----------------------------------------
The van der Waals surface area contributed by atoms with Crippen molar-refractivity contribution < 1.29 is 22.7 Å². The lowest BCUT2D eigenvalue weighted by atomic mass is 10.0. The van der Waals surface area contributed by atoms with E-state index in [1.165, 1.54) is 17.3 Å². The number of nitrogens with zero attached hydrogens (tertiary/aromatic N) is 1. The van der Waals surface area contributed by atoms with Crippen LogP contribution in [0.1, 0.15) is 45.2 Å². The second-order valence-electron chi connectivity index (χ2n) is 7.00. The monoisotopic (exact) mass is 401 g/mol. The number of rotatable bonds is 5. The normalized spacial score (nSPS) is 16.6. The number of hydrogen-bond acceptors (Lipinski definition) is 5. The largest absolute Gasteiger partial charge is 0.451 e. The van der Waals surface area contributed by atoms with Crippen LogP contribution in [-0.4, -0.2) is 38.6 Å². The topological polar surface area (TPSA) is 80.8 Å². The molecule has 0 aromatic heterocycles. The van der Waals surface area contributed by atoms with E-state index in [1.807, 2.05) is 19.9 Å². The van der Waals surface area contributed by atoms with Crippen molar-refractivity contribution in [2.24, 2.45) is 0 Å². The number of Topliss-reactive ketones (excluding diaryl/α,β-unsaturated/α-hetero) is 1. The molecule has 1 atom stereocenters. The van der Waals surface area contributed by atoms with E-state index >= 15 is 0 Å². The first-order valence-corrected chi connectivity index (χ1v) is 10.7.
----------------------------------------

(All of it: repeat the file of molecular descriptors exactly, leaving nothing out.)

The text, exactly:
The van der Waals surface area contributed by atoms with Crippen molar-refractivity contribution < 1.29 is 22.7 Å². The lowest BCUT2D eigenvalue weighted by atomic mass is 10.0. The van der Waals surface area contributed by atoms with E-state index in [1.165, 1.54) is 17.3 Å². The number of nitrogens with zero attached hydrogens (tertiary/aromatic N) is 1. The van der Waals surface area contributed by atoms with Crippen LogP contribution in [0.1, 0.15) is 45.2 Å². The second-order valence-electron chi connectivity index (χ2n) is 7.00. The monoisotopic (exact) mass is 401 g/mol. The number of rotatable bonds is 5. The normalized spacial score (nSPS) is 16.6. The number of hydrogen-bond acceptors (Lipinski definition) is 5. The largest absolute Gasteiger partial charge is 0.451 e. The van der Waals surface area contributed by atoms with Crippen LogP contribution in [-0.4, -0.2) is 38.6 Å². The topological polar surface area (TPSA) is 80.8 Å². The molecule has 0 aromatic heterocycles. The van der Waals surface area contributed by atoms with E-state index in [1.807, 2.05) is 19.9 Å². The van der Waals surface area contributed by atoms with Crippen molar-refractivity contribution in [2.24, 2.45) is 0 Å². The number of Topliss-reactive ketones (excluding diaryl/α,β-unsaturated/α-hetero) is 1. The molecule has 1 atom stereocenters. The van der Waals surface area contributed by atoms with E-state index >= 15 is 0 Å². The first-order valence-corrected chi connectivity index (χ1v) is 10.7.